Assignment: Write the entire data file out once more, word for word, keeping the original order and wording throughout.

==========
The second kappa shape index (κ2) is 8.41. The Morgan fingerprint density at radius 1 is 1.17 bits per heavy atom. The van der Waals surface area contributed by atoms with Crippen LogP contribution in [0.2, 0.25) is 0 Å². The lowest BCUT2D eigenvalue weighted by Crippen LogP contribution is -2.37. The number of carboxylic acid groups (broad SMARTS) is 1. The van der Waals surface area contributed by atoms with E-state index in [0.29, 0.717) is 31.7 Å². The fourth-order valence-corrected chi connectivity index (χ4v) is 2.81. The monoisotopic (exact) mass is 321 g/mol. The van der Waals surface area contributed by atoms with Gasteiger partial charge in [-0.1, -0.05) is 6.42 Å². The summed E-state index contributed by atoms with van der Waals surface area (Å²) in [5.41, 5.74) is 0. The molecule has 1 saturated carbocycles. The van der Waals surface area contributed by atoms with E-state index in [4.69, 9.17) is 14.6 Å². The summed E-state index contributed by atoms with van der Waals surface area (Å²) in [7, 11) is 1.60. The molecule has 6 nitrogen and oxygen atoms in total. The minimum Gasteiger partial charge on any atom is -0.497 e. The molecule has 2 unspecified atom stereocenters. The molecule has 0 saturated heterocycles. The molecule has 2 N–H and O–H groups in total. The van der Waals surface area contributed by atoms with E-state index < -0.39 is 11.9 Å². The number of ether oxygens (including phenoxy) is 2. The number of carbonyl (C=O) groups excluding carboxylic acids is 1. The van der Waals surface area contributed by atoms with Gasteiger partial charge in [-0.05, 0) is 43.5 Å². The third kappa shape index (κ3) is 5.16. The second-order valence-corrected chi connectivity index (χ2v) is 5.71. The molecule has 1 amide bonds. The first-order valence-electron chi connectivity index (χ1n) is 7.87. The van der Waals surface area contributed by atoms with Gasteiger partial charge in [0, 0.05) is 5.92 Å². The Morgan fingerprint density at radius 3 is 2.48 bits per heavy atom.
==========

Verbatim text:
The second kappa shape index (κ2) is 8.41. The Morgan fingerprint density at radius 1 is 1.17 bits per heavy atom. The van der Waals surface area contributed by atoms with Crippen LogP contribution in [0.2, 0.25) is 0 Å². The lowest BCUT2D eigenvalue weighted by Crippen LogP contribution is -2.37. The number of carboxylic acid groups (broad SMARTS) is 1. The van der Waals surface area contributed by atoms with E-state index in [0.29, 0.717) is 31.7 Å². The fourth-order valence-corrected chi connectivity index (χ4v) is 2.81. The monoisotopic (exact) mass is 321 g/mol. The van der Waals surface area contributed by atoms with Gasteiger partial charge in [-0.1, -0.05) is 6.42 Å². The summed E-state index contributed by atoms with van der Waals surface area (Å²) in [5.41, 5.74) is 0. The molecule has 1 saturated carbocycles. The van der Waals surface area contributed by atoms with E-state index in [4.69, 9.17) is 14.6 Å². The summed E-state index contributed by atoms with van der Waals surface area (Å²) in [7, 11) is 1.60. The molecule has 6 nitrogen and oxygen atoms in total. The minimum Gasteiger partial charge on any atom is -0.497 e. The molecule has 2 unspecified atom stereocenters. The molecule has 0 saturated heterocycles. The molecule has 2 N–H and O–H groups in total. The van der Waals surface area contributed by atoms with E-state index < -0.39 is 11.9 Å². The number of ether oxygens (including phenoxy) is 2. The number of carbonyl (C=O) groups excluding carboxylic acids is 1. The van der Waals surface area contributed by atoms with Gasteiger partial charge in [-0.05, 0) is 43.5 Å². The third kappa shape index (κ3) is 5.16. The second-order valence-corrected chi connectivity index (χ2v) is 5.71. The molecule has 1 amide bonds. The first-order valence-electron chi connectivity index (χ1n) is 7.87. The van der Waals surface area contributed by atoms with Gasteiger partial charge in [0, 0.05) is 5.92 Å². The Morgan fingerprint density at radius 3 is 2.48 bits per heavy atom.